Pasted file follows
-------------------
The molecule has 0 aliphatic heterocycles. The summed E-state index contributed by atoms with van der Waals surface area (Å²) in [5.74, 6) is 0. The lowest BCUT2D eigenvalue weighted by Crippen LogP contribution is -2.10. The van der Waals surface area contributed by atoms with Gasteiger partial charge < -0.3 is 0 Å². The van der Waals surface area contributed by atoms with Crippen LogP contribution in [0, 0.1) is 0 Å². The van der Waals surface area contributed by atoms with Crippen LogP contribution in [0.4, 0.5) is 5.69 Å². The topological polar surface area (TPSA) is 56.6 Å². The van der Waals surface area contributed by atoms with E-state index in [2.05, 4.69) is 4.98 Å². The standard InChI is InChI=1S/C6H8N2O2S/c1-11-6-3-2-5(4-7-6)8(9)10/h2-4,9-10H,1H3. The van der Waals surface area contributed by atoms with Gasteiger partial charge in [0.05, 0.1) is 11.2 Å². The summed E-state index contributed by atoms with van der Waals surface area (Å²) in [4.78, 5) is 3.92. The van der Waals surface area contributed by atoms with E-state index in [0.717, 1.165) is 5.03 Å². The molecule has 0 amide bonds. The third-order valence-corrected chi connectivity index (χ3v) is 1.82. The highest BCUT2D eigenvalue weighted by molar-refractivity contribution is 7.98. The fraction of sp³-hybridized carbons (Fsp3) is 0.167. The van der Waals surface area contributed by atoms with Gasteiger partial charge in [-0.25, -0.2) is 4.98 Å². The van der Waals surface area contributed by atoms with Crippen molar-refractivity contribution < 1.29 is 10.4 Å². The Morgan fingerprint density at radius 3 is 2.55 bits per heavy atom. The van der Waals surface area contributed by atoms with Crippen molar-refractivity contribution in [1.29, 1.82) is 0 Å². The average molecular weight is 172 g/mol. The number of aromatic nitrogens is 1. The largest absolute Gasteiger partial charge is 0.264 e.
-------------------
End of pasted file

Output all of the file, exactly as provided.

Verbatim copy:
The molecule has 0 aliphatic heterocycles. The summed E-state index contributed by atoms with van der Waals surface area (Å²) in [5.74, 6) is 0. The lowest BCUT2D eigenvalue weighted by Crippen LogP contribution is -2.10. The van der Waals surface area contributed by atoms with Gasteiger partial charge < -0.3 is 0 Å². The van der Waals surface area contributed by atoms with Crippen LogP contribution in [0, 0.1) is 0 Å². The van der Waals surface area contributed by atoms with Crippen LogP contribution in [0.4, 0.5) is 5.69 Å². The topological polar surface area (TPSA) is 56.6 Å². The van der Waals surface area contributed by atoms with E-state index in [2.05, 4.69) is 4.98 Å². The standard InChI is InChI=1S/C6H8N2O2S/c1-11-6-3-2-5(4-7-6)8(9)10/h2-4,9-10H,1H3. The van der Waals surface area contributed by atoms with Gasteiger partial charge in [0.05, 0.1) is 11.2 Å². The summed E-state index contributed by atoms with van der Waals surface area (Å²) in [4.78, 5) is 3.92. The van der Waals surface area contributed by atoms with E-state index in [0.717, 1.165) is 5.03 Å². The molecule has 0 amide bonds. The third-order valence-corrected chi connectivity index (χ3v) is 1.82. The highest BCUT2D eigenvalue weighted by molar-refractivity contribution is 7.98. The fraction of sp³-hybridized carbons (Fsp3) is 0.167. The van der Waals surface area contributed by atoms with Gasteiger partial charge in [-0.25, -0.2) is 4.98 Å². The van der Waals surface area contributed by atoms with Crippen molar-refractivity contribution < 1.29 is 10.4 Å². The Morgan fingerprint density at radius 3 is 2.55 bits per heavy atom. The van der Waals surface area contributed by atoms with Crippen molar-refractivity contribution in [1.29, 1.82) is 0 Å². The average molecular weight is 172 g/mol. The number of aromatic nitrogens is 1. The largest absolute Gasteiger partial charge is 0.264 e.